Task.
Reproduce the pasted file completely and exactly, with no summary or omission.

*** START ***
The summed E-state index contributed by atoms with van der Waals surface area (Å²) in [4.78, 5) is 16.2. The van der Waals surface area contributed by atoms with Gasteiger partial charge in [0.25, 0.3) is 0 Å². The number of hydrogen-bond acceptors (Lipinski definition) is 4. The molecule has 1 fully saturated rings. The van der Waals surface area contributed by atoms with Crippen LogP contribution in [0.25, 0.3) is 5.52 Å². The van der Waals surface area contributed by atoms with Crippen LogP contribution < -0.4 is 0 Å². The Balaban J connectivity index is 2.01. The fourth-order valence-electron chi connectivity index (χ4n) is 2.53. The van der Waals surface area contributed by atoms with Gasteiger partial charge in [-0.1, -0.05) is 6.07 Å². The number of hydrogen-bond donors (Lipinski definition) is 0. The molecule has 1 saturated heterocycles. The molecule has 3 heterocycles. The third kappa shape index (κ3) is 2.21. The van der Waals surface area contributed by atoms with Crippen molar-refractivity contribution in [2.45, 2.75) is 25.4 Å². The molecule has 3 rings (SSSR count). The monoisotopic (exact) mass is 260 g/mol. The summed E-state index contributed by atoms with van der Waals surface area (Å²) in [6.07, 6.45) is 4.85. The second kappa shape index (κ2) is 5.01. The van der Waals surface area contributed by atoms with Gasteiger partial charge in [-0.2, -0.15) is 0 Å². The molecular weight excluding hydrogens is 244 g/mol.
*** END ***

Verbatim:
The summed E-state index contributed by atoms with van der Waals surface area (Å²) in [4.78, 5) is 16.2. The van der Waals surface area contributed by atoms with Gasteiger partial charge in [0.25, 0.3) is 0 Å². The number of hydrogen-bond acceptors (Lipinski definition) is 4. The molecule has 1 fully saturated rings. The van der Waals surface area contributed by atoms with Crippen LogP contribution in [0.25, 0.3) is 5.52 Å². The van der Waals surface area contributed by atoms with Crippen LogP contribution < -0.4 is 0 Å². The Balaban J connectivity index is 2.01. The fourth-order valence-electron chi connectivity index (χ4n) is 2.53. The van der Waals surface area contributed by atoms with Gasteiger partial charge in [-0.1, -0.05) is 6.07 Å². The number of hydrogen-bond donors (Lipinski definition) is 0. The molecule has 1 saturated heterocycles. The molecule has 3 heterocycles. The third kappa shape index (κ3) is 2.21. The van der Waals surface area contributed by atoms with Crippen molar-refractivity contribution in [2.45, 2.75) is 25.4 Å². The molecule has 3 rings (SSSR count). The monoisotopic (exact) mass is 260 g/mol. The summed E-state index contributed by atoms with van der Waals surface area (Å²) in [6.07, 6.45) is 4.85. The second kappa shape index (κ2) is 5.01. The van der Waals surface area contributed by atoms with Gasteiger partial charge in [-0.2, -0.15) is 0 Å². The molecular weight excluding hydrogens is 244 g/mol.